Shortcomings in Ontario’s approach to Lyme disease

By MPP Toby Barrett

Spring has sprung –asparagus is sprouting, trout are biting and turkeys are gobbling.

Spring is the time of the year when farmers, anglers and hunters start finding ticks. Any tick is unpleasant, but the blacklegged (deer) tick can be deadly. The Lyme bacterium it can carry is the biggest fear. Lyme infection can turn a person’s life upside down, ranging from taking away the ability to lead a normal life to death.

Two decades ago, blacklegged ticks were limited to Long Point, Point Pelee, Rondeau and select spots along the north shore of Lake Ontario. Now, the ticks have spread, likely by birds, and are common along the north shores of both Lakes Erie and Ontario.

For a number of years there have been allegations of shortcomings in the diagnosis and treatment of Lyme disease. Criticism from Lyme victims and their families is directed at both mainstream medicine and the government. As well, social media has been accused of communicating inaccurate medical information and pitches for dubious treatment in the United States.

Spring is also Lyme Awareness Month and last week 150 people attended the Ontario Legislature to raise awareness about Lyme disease. I rose in the House during Question Period to point out that: “In the gallery are victims like (Dunnville’s) Will Yelland, a young man from my riding who’s in the prime of his life and is having it stripped away by this horrific disease. He travels to the United States for treatment, paying tens of thousands of dollars out of his own pocket. Others have been bankrupted or have lost farms.”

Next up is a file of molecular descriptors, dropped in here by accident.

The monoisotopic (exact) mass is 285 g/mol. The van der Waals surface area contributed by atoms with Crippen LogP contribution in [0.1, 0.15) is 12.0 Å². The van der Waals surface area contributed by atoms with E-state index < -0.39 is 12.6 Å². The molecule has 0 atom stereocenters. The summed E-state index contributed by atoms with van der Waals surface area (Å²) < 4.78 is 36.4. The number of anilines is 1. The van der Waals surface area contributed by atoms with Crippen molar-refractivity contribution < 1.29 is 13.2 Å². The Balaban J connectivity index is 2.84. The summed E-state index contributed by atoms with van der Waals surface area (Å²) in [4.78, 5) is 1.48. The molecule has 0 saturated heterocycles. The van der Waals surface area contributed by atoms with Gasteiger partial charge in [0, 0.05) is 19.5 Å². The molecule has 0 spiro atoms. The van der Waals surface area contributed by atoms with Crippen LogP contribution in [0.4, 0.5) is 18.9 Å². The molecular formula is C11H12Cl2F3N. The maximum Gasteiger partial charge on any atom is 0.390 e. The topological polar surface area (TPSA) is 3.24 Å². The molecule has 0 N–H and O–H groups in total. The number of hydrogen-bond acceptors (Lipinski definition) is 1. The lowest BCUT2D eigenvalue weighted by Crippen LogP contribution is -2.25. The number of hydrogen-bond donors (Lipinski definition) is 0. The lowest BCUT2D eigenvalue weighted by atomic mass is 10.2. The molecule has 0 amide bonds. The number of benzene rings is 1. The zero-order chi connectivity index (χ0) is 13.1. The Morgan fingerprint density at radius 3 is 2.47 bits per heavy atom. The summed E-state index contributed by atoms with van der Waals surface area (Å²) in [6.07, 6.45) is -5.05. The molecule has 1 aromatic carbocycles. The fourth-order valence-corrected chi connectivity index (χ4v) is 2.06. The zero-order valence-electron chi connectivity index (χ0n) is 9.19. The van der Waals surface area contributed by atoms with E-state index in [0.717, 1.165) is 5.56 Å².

Health Minister Hoskins explained during Question Period that Public Health Ontario is reviewing and updating the action plan for Lyme. It includes a review of Lyme testing and diagnosis methods and treatment protocols. South of the border, there are groups working on new guidelines, he said.

As well, Hoskins acknowledged to Lyme advocates present, “I know, as well, that they feel that the government and the primary care providers haven’t necessarily been there to the degree that they should have been at that difficult moment in time.”

There’s presently no legislation directing the Ministry of Health to have a comprehensive plan or program dealing with emerging infectious diseases like Lyme.

Over the past year, I’ve developed legislation designed to better enable the Province of Ontario to deal with diseases such as Lyme, West Nile, and Ebola – diseases that seem to catch all of us flat-footed when they emerge. We must also have plans and programs in place designed to anticipate new threats.

We need a decision-making structure and policies to better enable the Ministry of Health and Long-term Care to address such diseases – hence my Private Member’s Bill titled Provincial Framework and Action Plan Concerning Vector-Borne and Zoonotic Diseases Act, 2014.

This proposed legislation requires the Minister of Health to develop a provincial framework and action plan that establishes a provincial surveillance program, as well as educational material and guidelines regarding the prevention, identification, treatment and management of Lyme disease. The bill will also promote research and require collaboration among all concerned.

Both my bill, and a motion by MPP Michael Mantha the following week, received all-party support.

We have government for a reason. Victims of Lyme deserve the support of government. The present administration is letting Lyme victims down.